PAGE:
A judge has dismissed all damages claims in a lawsuit by San Bernardino County against Upland and two transportation agencies in which the county sought reimbursement for a portion of a legal settlement the judge maintains was corrupt, it was announced Wednesday.

After calling the county's landmark $102 million settlement with Rancho Cucamonga investor group Colonies Partners LP "unconscionable, unlawful and sordid" and "the worst of the worst" at a motions hearing last week, San Diego Superior Court Judge Ronald S. Prager on Tuesday affirmed his tentative ruling: that the county was not entitled to be reimbursed by the defendants for a portion of the settlement.

The case was heard in San Diego County to avoid a potential conflict of interest.

"Their damages claims have been gutted," said Ken MacVey, attorney for San Bernardino Associated Governments, or SanBAG, the county's transportation planning agency and one of the defendants in the suit along with Caltrans.

The county argued that its lawsuit, filed in November 2004, was to compel the defendants to reimburse the county for damages the defendants were liable for, the design and construction of an Upland storm drain, built near the Colonies' 434-acre property during the 210 Freeway extension project. The storm drain diverted floodwater onto Colonies' property and damaged it, thwarting development of a housing tract and retail center.


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Colonies' co-managing partner Jeff Burum sued the county in March 2002 after the county denied his request to pay for flood-control improvements on the property, propelling a nearly 5-year legal battle that ended on Nov. 28, 2006, when county Supervisors Bill Postmus, Paul Biane and Gary Ovitt approved the $102 million settlement.

Neither the county's outside counsel nor its in-house legal counsel ratified the settlement.

But the county's lawsuit against Upland, Caltrans and SanBAG came two years before the controversial settlement, and the county maintains those liabilities will continue to exist even if the settlement is rendered void.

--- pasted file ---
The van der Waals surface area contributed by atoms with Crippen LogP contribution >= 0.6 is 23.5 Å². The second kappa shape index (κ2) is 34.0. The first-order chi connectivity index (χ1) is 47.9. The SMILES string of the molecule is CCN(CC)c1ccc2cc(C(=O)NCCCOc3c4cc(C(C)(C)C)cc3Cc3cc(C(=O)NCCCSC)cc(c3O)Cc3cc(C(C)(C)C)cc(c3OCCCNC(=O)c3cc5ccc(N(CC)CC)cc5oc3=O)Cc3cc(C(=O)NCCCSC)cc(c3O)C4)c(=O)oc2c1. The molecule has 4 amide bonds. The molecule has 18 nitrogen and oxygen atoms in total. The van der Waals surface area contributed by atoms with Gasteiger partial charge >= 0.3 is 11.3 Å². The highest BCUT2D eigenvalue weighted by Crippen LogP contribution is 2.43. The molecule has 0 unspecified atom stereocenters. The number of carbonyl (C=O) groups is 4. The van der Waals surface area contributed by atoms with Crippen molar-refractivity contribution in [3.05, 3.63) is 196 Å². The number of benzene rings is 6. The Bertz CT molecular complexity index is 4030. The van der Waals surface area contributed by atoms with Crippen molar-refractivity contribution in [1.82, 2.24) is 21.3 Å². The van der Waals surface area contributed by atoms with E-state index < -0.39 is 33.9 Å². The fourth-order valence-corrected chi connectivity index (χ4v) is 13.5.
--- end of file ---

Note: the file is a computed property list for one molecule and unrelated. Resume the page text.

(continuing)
The Board of Supervisors spent a combined total of eight hours in closed session on Wednesday and Monday to discuss Prager's decision and how to respond to it, but reached no decision as of Wednesday The supervisors will reconvene in closed session at 2 p.m. Tuesday, board Chairwoman Janice Rutherford said.

"We'll see if we can reach some reportable action at that point," Rutherford said.

The Colonies settlement is now the focus of a broad criminal case involving the state Attorney General's and the District Attorney's offices.

Burum, along with Biane, former Assistant Assessor Jim Erwin and Mark Kirk, Ovitt's former chief of staff, were charged in April 2011 in a criminal conspiracy and bribery case.

All four defendants deny any wrongdoing.

Prosecutors allege the defendants conspired to steer the settlement in Colonies' favor in exchange for a total of $400,000 in bribes.

Postmus, under a plea bargain with prosecutors, pleaded guilty in March 2011 to 15 felony charges in connection with the Colonies case and a companion corruption case involving the Assessor's Office, which he formerly headed. He admitted to taking a $100,000 bribe from Burum in exchange for his vote approving the Colonies settlement.

Defense attorneys maintain that the settlement was not only fair, but potentially saved the county hundreds of millions of dollars more had it continued fighting the developer in court and lost. Two trial court judges had issued tentative decisions in favor of Colonies Partners before the settlement.

Furthermore, Burum's $400,000 in contributions to political action committees tied to the supervisors who approved the settlement were completely transparent and legal - merely a gesture of good faith to rebuild bridges fractured by the prolonged and heated legal battle, defense attorneys maintain.

MacVey argued that Postmus' conviction voided the county's claims. Judge Prager agreed. 

"Here, SanBAG presented evidence indicating that Postmus had a financial interest in the $102 million settlement. More specifically, Postmus' guilty plea, grand jury testimony and plaintiff's admissions establish said financial interest," Prager wrote in his 5-page decision.

Deputy state Attorney General Melissa Mandel, the lead prosecutor in the criminal case, declined to comment Wednesday on the impact Prager's decision could have on the criminal case. She said she had not yet seen Prager's decision and therefore felt it inappropriate to comment.

Deputy District Attorney John Goritz, who is prosecuting the case with Mandel, could not be reached for comment Wednesday.

The criminal case remains suspended pending a state Supreme Court decision on whether or not it will review a request by prosecutors to reinstate bribery and other charges against Burum and the other defendants, which were dismissed by a trial court Judge.

Prager let stand a claim by the county alleging that the defendants designed and built the 20th Street storm drain in Upland that is blamed for the flooding to Colonies' property. MacVey said the county and defendants will argue the merits of the remaining claim at trial.

The county has spent roughly $26 million in the last nine years on the case, county spokesman David Wert said.

MacVey said SanBAG has spent roughly $9 million defending itself in the lawsuit.

He doesn't believe the county's remaining claim will hold water, either because the claim didn't even surface until years into the litigation.

"They waited years and years to raise this claim, so we don't think there's any merit to the claim," he said.